South American Adventures travel blog

The last two days were spent in Colca Canyon about three hours outside of Arequipa. Lucia and I got a taxi to the hostel where we would be leaving most of our stuff that we didn’t need for the trek around 2:45am to be picked up by a van to head out to the canyon area. There are two canyons in this area that connect in one spot that is one of the deepest, if not the deepest, canyon in the world.

After a bouncy 3 hour ride with minimal sleep we finally arrived at our first stop that is known for having condors flying. I guess the condor and the alpaca have special meaning to the Inca people, but I didn´t really follow more than that. Oh well.

We finally began our hike around 10:30 that morning. It was supposed to take around 6 hours plus an hour or so for lunch, it took me about 8.5 including the lunch. Since we signed up for a “tour” which included a “guide” I would expect to have something along those lines. While I have come to accept that things are usually less regulated and left open to interpretation, this was a bit to the extreme. I might as well of just caught a ride to the canyon myself and hiked alone since that was pretty much how the day went anyways.

Since the first 3-4 hours was entirely downhill, steep, my knee was not doing very well. My “good” knee has now become the bad – at least since I got a cortizone shot in the former “bad” knee before I left. Now I wish I had gotten both done! (Thanks Mom for the amazing knees!!!)

Anyways, besides the knee my feet were rubbing pretty bad with all the steepness and slipping. I found myself somewhere between the faster group and the slowest group and hiked on my own the majority of the day. In a way it was nice because I got to enjoy the beautiful scenery around me and stop whenever I wanted to take pictures, but it was also scary to think what could happen if I got hurt or fell somewhere. (Luckily I didn’t).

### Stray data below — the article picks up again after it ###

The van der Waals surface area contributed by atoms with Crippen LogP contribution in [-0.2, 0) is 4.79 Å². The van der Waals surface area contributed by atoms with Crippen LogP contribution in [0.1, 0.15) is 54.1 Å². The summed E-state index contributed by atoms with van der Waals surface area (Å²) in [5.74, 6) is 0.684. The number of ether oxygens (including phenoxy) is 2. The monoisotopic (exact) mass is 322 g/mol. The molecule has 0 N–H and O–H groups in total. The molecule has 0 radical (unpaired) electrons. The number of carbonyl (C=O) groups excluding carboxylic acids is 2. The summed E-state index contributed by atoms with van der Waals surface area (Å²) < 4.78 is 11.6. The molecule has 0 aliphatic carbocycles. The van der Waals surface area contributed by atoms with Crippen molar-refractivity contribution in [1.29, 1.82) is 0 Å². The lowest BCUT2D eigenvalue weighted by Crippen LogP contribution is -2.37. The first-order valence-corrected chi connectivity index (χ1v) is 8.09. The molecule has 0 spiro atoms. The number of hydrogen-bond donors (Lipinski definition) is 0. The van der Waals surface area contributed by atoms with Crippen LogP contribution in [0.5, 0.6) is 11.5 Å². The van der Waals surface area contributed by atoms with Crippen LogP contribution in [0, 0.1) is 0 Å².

At the bottom we continued a little longer before stopping for lunch. I ordered vegetarian just to be safe and good thing since the others were served alpaca. I did however try a small bite – I think I will stick with complete vegetarian from here on out! For our hour break I took my boots of to give my feet a rest and assess the damage. Blisters were starting for form, completely formed, or already rubbed raw at this point on multiple parts of each foot. And let’s not even talk about the knee! We were then told that the part after lunch was the hard part. Great!

Before I continue and sound like I didn’t enjoy the canyon, I did… a lot! It was so beautiful with Inca terraces all over, amazing snow capped peaks above you, and little villages dotted throughout the hills. Minus the pain – I loved it!

The second half of the hike was a bit ridiculous. Straight up for about an hour, then down, through a couple small villages, then up and down a few more times before finally reaching the oasis well after dark (25km total for the day). Luckily when it started getting dark the 4 of us that were lagging behind stuck together to help each other through the tricky parts and share head lamps. Where was the guide you ask??? I was wondering the same thing. I did find him at one point when I had accidently taken a different trail and we asked me why I did that… maybe because I didn’t have a guide to tell me which way to go? Just a thought…

The oasis was really nice. We had cabins that slept about 5 people each, a nice dinner, and way overpriced beer, which I willingly bought in hopes to dull the pain a bit. To be fair though, someone had to carry all that beer there - probably the mules.